The use of supplementary cementitious materials such as fly ash, slag, and silica fume improve reinforced concrete corrosion performance, while decreasing cost and reducing environmental impact compared to ordinary Portland cement. In this study, the corrosion behavior of AISI 1018 carbon steel (CS) and AISI 304 stainless steel (SS) reinforcements was studied for 365 days. Three different concrete mixtures were tested: 100% CPC (composite Portland cement), 80% CPC and 20% silica fume (SF), and 80% CPC and 20% fly ash (FA). The concrete mixtures were designed according to the ACI 211.1 standard. The reinforced concrete specimens were immersed in a 3.5 wt.% NaCl test solution to simulate a marine environment. Corrosion monitoring was evaluated using the corrosion potential (Ecorr) according to ASTM C876 and the linear polarization resistance (LPR) according to ASTM G59. The results show that AISI 304 SS reinforcements yielded the best corrosion behavior, with Ecorr values mainly pertaining to the region of 10% probability of corrosion, and corrosion current density (icorr) values indicating passivity after 105 days of experimentation and low probability of corrosion for the remainder of the test period. Full article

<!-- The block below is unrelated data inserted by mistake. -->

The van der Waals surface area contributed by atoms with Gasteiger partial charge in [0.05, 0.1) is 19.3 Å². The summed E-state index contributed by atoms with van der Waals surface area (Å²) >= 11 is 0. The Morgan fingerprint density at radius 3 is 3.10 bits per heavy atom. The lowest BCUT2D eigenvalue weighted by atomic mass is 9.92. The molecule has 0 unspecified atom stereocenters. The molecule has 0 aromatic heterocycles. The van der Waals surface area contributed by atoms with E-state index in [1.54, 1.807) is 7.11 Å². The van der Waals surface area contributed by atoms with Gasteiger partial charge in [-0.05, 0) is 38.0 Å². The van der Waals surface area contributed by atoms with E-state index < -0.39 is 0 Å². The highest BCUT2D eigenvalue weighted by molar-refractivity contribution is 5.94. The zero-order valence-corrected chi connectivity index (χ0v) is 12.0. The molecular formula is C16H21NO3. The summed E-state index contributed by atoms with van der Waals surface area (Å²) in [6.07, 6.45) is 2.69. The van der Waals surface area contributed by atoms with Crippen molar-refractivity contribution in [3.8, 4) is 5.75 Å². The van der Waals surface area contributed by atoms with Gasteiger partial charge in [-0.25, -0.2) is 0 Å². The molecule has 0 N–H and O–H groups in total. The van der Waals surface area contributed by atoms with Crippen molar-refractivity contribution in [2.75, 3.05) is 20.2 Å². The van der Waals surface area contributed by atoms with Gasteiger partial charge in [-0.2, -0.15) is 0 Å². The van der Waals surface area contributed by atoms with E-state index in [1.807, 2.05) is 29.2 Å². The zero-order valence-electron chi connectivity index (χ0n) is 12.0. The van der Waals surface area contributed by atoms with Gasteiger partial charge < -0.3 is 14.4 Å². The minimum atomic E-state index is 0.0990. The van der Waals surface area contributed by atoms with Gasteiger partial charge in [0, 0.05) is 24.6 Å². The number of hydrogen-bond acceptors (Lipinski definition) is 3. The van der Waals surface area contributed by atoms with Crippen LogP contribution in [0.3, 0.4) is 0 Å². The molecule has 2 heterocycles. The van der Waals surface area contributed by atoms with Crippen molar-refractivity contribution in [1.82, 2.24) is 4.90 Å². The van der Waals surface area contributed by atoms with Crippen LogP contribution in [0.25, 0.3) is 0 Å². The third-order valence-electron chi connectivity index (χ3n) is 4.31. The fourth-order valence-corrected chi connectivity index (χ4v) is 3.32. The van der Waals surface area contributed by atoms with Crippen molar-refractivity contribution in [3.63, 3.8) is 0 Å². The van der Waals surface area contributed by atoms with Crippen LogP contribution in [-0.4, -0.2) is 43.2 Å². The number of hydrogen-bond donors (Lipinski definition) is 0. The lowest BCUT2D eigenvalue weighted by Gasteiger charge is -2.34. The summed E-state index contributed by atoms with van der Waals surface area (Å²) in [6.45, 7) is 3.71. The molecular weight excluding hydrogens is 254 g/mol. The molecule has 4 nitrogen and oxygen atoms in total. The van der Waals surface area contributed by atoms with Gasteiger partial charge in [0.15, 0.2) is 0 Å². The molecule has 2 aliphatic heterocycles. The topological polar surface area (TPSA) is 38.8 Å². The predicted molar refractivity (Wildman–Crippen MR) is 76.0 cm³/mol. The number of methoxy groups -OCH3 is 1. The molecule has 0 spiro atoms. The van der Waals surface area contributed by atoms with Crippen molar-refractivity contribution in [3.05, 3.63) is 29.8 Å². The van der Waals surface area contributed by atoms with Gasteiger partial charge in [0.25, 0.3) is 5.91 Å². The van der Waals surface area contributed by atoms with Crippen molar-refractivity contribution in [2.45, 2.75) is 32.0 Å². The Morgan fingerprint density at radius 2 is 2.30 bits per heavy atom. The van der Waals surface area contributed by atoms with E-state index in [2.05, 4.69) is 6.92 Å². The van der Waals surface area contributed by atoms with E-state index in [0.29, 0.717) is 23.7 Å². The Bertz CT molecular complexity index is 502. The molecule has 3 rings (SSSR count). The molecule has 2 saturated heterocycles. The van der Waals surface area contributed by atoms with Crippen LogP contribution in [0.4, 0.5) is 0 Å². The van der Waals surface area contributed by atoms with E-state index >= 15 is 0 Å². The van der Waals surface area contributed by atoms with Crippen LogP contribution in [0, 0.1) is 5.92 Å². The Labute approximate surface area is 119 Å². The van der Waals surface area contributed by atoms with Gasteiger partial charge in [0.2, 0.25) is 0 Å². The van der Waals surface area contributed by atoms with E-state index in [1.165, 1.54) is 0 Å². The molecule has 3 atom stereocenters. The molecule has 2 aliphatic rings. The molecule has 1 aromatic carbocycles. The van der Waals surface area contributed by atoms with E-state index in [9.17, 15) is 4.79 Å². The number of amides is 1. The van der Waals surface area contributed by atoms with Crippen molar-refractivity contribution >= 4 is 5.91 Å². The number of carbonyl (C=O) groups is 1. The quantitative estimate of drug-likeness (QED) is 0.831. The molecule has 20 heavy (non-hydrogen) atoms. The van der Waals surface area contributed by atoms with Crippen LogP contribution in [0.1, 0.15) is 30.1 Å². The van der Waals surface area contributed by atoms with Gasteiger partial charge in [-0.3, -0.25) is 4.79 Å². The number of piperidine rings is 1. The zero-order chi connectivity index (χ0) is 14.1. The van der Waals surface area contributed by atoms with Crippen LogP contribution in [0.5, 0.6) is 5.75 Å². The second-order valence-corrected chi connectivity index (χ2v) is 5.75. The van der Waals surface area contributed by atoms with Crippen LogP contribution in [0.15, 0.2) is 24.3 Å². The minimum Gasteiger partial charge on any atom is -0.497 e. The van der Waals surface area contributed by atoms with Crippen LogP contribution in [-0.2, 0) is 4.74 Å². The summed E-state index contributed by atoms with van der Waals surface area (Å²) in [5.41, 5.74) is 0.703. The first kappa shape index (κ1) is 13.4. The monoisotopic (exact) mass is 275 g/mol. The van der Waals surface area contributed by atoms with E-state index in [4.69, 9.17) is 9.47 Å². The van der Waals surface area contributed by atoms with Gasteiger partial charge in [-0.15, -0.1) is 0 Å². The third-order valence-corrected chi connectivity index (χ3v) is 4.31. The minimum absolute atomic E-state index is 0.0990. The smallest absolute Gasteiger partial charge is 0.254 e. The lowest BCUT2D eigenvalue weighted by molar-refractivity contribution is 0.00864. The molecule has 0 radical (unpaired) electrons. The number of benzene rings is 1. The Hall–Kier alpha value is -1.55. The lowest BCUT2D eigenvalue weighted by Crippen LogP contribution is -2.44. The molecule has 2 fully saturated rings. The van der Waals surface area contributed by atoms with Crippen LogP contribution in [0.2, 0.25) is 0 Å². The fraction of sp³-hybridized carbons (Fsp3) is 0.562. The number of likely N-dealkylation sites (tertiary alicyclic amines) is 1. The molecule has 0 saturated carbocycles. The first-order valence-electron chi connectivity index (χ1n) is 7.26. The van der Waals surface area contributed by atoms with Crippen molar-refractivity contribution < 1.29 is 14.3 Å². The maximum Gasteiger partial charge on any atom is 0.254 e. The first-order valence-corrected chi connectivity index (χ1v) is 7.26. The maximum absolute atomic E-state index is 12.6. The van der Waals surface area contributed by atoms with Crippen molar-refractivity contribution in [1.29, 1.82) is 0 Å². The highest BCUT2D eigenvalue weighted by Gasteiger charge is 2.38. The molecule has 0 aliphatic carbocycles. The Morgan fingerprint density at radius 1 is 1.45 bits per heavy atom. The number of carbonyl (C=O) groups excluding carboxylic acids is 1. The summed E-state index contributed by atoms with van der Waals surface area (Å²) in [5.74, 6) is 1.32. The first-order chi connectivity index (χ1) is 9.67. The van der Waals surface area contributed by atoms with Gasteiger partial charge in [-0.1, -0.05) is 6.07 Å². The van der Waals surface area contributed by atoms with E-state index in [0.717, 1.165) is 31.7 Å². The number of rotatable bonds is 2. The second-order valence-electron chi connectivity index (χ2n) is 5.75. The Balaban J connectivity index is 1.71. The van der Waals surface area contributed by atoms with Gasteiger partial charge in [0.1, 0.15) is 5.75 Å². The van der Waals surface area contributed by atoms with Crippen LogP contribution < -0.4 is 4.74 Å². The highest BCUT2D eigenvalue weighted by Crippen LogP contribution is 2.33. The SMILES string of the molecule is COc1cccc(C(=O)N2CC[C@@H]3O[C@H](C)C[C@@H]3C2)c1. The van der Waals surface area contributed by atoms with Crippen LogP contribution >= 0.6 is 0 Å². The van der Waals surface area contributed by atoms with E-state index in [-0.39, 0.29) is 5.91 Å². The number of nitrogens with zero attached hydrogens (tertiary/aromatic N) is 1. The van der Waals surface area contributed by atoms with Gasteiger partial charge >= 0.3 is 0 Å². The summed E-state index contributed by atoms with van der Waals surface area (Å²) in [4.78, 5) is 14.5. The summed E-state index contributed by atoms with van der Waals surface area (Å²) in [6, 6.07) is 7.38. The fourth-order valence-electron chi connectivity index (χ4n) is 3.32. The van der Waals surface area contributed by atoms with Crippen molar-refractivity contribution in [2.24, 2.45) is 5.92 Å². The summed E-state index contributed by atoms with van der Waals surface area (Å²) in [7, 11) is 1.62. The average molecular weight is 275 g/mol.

(This article belongs to the Special Issue Concrete and Construction Materials)
Show Figures

Figure 1

Open AccessArticle
Calculation of Volume Fractions of In Situ TiB and Residual Stress Distributions in Functionally Graded Composite of Ti–TiB–TiB2
Materials 2019, 12(23), 4006; https://doi.org/10.3390/ma12234006 - 03 Dec 2019
Abstract
Ti matrix composite with a polylaminate structure was successfully fabricated via spark plasma sintering (SPS) process. A temperature gradient field (TGF) was obtained during the sintering to form functionally graded material (FGM) in a vacuum under 40 MPa for 5 min. The actual [...] Read more.
Ti matrix composite with a polylaminate structure was successfully fabricated via spark plasma sintering (SPS) process. A temperature gradient field (TGF) was obtained during the sintering to form functionally graded material (FGM) in a vacuum under 40 MPa for 5 min. The actual volume fractions of TiB in the matrix were calculated based on the X-ray diffraction pattern. The target volume fractions of TiB were 0%, 20%, 40%, 60%, 80% and 100%. The calculated TiB volume fractions were slightly higher than the target volume fractions in layers 2–4 and lower than the target volume fractions in layers 5–6 and the deviations in layers 4 and 5 were less than 5% of the target volume. Based on the elastic axial symmetry model, the residual stress distributions in the Ti matrix composite with a polylaminate structure were simulated, indicating a relatively low thermal residual stress in the FGM. Full article
Show Figures

Figure 1

Open AccessReview
Cell Bioprinting: The 3D-Bioplotter™ Case
Materials 2019, 12(23), 4005; https://doi.org/10.3390/ma12234005 - 02 Dec 2019
Abstract
The classic cell culture involves the use of support in two dimensions, such as a well plate or a Petri dish, that allows the culture of different types of cells. However, this technique does not mimic the natural microenvironment where the cells are [...] Read more.